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Of proud mothers and proud sons at Haj

Hayat Khan, left, with her aged mother and other relatives in Mina on Wednesday. (AN photo by Siraj Wahab)

By Siraj Wahab | 25 Oct 2012

The deep lines etched on Mahe Zarina’s radiant face speaks volumes about her life of eight summers. But being 81 has not dimmed her passion for performing the pilgrimage.

Flanked by her 40-year-old son, Sikandar Hayat, and two grandsons, she is happy at having arrived in Mina for a journey about which she dreamed all her life.

“It is thanks to Allah and my son that I finally managed to come here,” she told Arab News.

“I am very happy. Who wouldn’t be?”
As she spoke excitedly about the pilgrimage, her son felt a lump in his throat.

“I consider myself to be the most fortunate son. She is everything to me. And I always wanted to bring her here and perform the pilgrimage with her. Allah has answered my prayers. There is no shade better than the shade of a mother,” said Hayat, a Pathan from Mardan in Pakistan.

Umme Faisal’s excitement was writ large on her cheerful face. Her son, Faisal Shabbir, from Karachi, Pakistan, did not interrupt her as she spoke of her experience in Makkah.

“The first time I cast my eye on the Holy Kaaba, I nearly fainted. All your life you dream about something, and when it suddenly manifests itself right before your eyes, you don’t know how to respond. You can’t calibrate your response at such moments. That is exactly what happened to me,” she said.

Umme Faisal is thankful to Allah and her son for making her dream come true.

“Of course, my son and my children are in my prayers here. Then I am praying for Pakistan’s well being. Our enemies have grown in number and they seem hell-bent on destroying our country. Our prayers will defeat the plans of our enemies,” she said.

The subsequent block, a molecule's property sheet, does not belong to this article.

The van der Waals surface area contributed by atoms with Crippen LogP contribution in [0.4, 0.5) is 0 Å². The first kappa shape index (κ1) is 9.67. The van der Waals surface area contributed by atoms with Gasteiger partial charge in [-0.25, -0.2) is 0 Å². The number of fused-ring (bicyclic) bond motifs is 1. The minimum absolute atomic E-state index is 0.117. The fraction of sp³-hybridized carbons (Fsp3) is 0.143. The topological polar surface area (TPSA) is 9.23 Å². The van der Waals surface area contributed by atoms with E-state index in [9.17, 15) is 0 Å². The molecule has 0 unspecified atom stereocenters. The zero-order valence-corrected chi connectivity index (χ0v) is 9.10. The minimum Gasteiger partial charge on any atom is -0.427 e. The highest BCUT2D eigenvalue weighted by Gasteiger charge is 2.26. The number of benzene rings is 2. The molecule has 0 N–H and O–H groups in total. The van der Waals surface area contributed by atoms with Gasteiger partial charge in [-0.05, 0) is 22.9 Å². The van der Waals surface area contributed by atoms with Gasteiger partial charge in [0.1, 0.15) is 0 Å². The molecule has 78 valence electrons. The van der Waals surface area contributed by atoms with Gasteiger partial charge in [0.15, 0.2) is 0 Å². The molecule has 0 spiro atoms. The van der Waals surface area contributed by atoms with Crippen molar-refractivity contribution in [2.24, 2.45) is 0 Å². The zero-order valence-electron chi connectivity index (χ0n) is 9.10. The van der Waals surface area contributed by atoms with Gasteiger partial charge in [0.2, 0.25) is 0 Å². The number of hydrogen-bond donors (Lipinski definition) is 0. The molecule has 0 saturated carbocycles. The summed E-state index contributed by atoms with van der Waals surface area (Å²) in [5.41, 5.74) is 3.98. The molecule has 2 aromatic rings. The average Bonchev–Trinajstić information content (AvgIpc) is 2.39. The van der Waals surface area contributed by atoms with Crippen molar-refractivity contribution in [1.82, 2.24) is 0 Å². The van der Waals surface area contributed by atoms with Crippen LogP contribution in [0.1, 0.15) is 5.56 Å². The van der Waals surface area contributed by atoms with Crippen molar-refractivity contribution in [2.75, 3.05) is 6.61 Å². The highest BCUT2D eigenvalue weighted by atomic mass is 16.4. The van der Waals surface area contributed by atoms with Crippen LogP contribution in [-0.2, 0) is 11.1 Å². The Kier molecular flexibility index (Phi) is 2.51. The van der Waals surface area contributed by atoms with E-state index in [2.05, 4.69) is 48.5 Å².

Such is the impact of the pilgrimage that Umme Faisal says she forgets what exactly to pray for. “It becomes difficult to remember everything. I am just enjoying my presence here. Let us hope we are able to perform all the rituals the way our Prophet (peace be upon him) has instructed us to perform,” she said.

The women at Haj are adept at striking up spontaneous conversations with their co-religionists from other countries. At times, in the absence of a common language, they communicate through gestures. They laugh and cry and sympathize and hug each other.

They spread cheer and are clearly overwhelmed by the extent of the event.

“We heard that there are more than a billion followers of our religion, but we never realized that they came from so many countries and so many cultures,” said Khairunnisa Azimi from Karachi in Pakistan. “I am simply amazed and a.m. very happy that I belong to a religion which has worldwide acceptance.” Her young son, Imran Khan, nodded his in agreement with his mother.

Azimi felt confident in her son’s presence. “This pilgrimage is not easy. But if your young and able son is by your side, then everything seems doable and easy. That is exactly how I feel,” she added.


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